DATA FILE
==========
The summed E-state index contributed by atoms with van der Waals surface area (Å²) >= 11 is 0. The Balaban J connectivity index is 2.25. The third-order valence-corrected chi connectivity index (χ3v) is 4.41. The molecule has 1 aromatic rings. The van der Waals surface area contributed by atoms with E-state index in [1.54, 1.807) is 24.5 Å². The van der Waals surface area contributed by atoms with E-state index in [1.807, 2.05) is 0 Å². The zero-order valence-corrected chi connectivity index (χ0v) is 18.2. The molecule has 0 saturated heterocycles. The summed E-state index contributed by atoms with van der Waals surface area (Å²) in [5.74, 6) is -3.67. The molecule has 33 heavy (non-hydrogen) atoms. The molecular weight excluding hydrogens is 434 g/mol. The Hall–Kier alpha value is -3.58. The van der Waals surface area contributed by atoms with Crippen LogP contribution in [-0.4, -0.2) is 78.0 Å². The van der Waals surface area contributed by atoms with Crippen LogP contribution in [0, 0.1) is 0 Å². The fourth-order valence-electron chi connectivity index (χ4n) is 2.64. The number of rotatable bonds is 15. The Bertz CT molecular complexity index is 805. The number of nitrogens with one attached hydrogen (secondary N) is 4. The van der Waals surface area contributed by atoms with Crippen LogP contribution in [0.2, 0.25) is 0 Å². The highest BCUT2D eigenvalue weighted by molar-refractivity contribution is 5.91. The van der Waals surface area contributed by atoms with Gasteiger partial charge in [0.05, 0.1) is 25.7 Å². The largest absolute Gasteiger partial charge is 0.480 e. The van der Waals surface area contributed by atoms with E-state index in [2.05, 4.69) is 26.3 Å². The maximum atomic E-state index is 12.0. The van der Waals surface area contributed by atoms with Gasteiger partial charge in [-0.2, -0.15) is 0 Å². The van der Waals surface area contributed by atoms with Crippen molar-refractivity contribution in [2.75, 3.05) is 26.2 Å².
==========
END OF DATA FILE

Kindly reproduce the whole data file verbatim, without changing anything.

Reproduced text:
The summed E-state index contributed by atoms with van der Waals surface area (Å²) >= 11 is 0. The Balaban J connectivity index is 2.25. The third-order valence-corrected chi connectivity index (χ3v) is 4.41. The molecule has 1 aromatic rings. The van der Waals surface area contributed by atoms with E-state index in [1.54, 1.807) is 24.5 Å². The van der Waals surface area contributed by atoms with E-state index in [1.807, 2.05) is 0 Å². The zero-order valence-corrected chi connectivity index (χ0v) is 18.2. The molecule has 0 saturated heterocycles. The summed E-state index contributed by atoms with van der Waals surface area (Å²) in [5.74, 6) is -3.67. The molecule has 33 heavy (non-hydrogen) atoms. The molecular weight excluding hydrogens is 434 g/mol. The Hall–Kier alpha value is -3.58. The van der Waals surface area contributed by atoms with Crippen LogP contribution in [-0.4, -0.2) is 78.0 Å². The van der Waals surface area contributed by atoms with Crippen LogP contribution in [0, 0.1) is 0 Å². The fourth-order valence-electron chi connectivity index (χ4n) is 2.64. The number of rotatable bonds is 15. The Bertz CT molecular complexity index is 805. The number of nitrogens with one attached hydrogen (secondary N) is 4. The van der Waals surface area contributed by atoms with Crippen LogP contribution in [0.2, 0.25) is 0 Å². The highest BCUT2D eigenvalue weighted by molar-refractivity contribution is 5.91. The van der Waals surface area contributed by atoms with Gasteiger partial charge in [0.05, 0.1) is 25.7 Å². The largest absolute Gasteiger partial charge is 0.480 e. The van der Waals surface area contributed by atoms with E-state index in [2.05, 4.69) is 26.3 Å². The maximum atomic E-state index is 12.0. The van der Waals surface area contributed by atoms with Gasteiger partial charge in [-0.2, -0.15) is 0 Å². The van der Waals surface area contributed by atoms with Crippen molar-refractivity contribution in [2.75, 3.05) is 26.2 Å².